CBB: What was the most rewarding part  of this film for you?
 
  Eric Barba: I honestly enjoyed working with so many talented artists. When you  have a highly motivated team that just can't wait to get to work in the morning  that makes the whole thing fun. Then when they see the final result and are  happy to have spent their time working on it, it makes it very rewarding.

CBB: If there is a sequel, will you be  involved?
 
  Eric Barba: I hope so.

CBB: I loved the Tronned-up Disney  ident at the beginning - whose idea was that? Also the fireworks scene after  Clu captures him - were you subtly referencing Disneyland there also?
 
  Eric Barba: I'm not sure who came up with the idea but we all wanted to do  something fun. We weren't trying to reference Disneyland, but we did hide  something fun in the fireworks.

CBB: How does 3D affect your approach  to your work?
 
  Eric Barba: 3D affects a lot of the up-front planning. Traditional techniques  for tracking, roto and compositing were much more difficult. Then on the back  end, finishing a shot in 3D means it has to work with the shots around it. And  has to work on a fifty foot screen in a two hour movie. A lot of thought went  into the stereo 3D on every shot.
  CBB: At last year's Comic-Con I had  the chance to interview part of the cast and crew and one of the things I  learned was the importance of the Daft Punk soundtrack before starting a take,  to settle the mood. Did you have anything similar at your department?
 
  Eric Barba: We had a tremendous amount of inspiring artwork that we used to  motivate the entire team.

CBB: Did you also create  "invisible effects” in the film, for example to erase or correct things we  should not see? Can you cite some specific examples?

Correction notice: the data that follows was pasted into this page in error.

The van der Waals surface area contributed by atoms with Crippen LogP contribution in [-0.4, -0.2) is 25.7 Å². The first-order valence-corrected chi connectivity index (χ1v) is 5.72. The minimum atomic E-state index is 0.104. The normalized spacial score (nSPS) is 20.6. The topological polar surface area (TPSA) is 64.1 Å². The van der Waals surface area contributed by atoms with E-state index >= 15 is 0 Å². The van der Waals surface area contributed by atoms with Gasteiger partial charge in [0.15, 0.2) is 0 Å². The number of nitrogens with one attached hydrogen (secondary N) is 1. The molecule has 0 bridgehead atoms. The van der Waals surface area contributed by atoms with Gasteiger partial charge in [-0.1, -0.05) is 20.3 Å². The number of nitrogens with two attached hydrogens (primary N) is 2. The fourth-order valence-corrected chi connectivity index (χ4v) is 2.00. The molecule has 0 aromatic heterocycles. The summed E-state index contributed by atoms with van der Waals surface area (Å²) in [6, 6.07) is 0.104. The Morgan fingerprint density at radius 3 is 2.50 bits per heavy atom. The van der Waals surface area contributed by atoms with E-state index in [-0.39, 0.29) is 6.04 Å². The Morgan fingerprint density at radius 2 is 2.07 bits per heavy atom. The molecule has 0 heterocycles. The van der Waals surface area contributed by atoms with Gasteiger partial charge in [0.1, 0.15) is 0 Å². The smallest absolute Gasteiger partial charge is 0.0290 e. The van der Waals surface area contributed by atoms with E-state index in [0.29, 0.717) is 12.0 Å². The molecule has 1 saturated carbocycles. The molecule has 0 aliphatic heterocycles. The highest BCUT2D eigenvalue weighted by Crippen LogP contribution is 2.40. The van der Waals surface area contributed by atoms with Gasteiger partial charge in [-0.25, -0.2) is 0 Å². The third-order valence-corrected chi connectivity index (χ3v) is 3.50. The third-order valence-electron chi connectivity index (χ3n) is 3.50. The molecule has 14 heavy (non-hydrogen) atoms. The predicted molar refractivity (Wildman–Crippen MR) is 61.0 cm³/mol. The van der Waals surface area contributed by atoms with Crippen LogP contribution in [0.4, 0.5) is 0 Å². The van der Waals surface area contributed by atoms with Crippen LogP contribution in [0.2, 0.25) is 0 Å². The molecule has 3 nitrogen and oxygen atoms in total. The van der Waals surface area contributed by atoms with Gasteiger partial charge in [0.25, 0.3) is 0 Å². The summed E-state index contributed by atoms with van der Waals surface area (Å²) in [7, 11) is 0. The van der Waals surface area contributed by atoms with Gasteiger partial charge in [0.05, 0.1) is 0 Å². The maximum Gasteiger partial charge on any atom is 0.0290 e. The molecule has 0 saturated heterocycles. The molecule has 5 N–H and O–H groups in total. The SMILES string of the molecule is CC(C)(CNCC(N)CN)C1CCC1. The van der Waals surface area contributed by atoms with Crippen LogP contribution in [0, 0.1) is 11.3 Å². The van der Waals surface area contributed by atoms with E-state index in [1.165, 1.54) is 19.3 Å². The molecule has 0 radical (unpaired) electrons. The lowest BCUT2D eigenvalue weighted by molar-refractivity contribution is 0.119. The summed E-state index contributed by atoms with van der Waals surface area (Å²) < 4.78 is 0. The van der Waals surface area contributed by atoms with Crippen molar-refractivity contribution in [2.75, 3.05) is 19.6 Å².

Eric Barba: There are plenty of invisible effects in the film. One good example  might be that Jeff Bridges did not sport his natural beard for the shoot and  there were digital retouches to the fake beard.
  CBB: How hard was it to do these  visually amazing scenes, but still keep the feel of the original film?
 
  Eric Barba: The hard part was both technical and artistic. And it was very  hard. If they are done correctly, then you only enjoy them. I'm glad you  thought they were amazing.

CBB: If you could do something over  for TL. what would it be?
 
  Eric Barba: As an artist, you are never really finished. You always want to  work on something, finesse or change something. But the realities of making a  movie mean that at some point you have to let go or it gets ripped from your  clutching fingers. So there are plenty of things I would like to take another  pass at.

CBB: Are you working in the Tron:  Uprising? Can you share something about it with us?
 
  Eric Barba: I am not working on Tron: Uprising.

CBB: I think one of the successes of  the film is its visual consistency. How did you maintain that consistency, from  a visual effects point of view, given there were so many shots and a number of  vendors?
 
  Eric Barba: I can't tell you how happy I am to hear that. It was a great  concern of mine. We worked very hard with our outsource partners to give them  every tool we had to help them succeed. That's not the norm in this business,  but I so wanted the whole film to feel as one.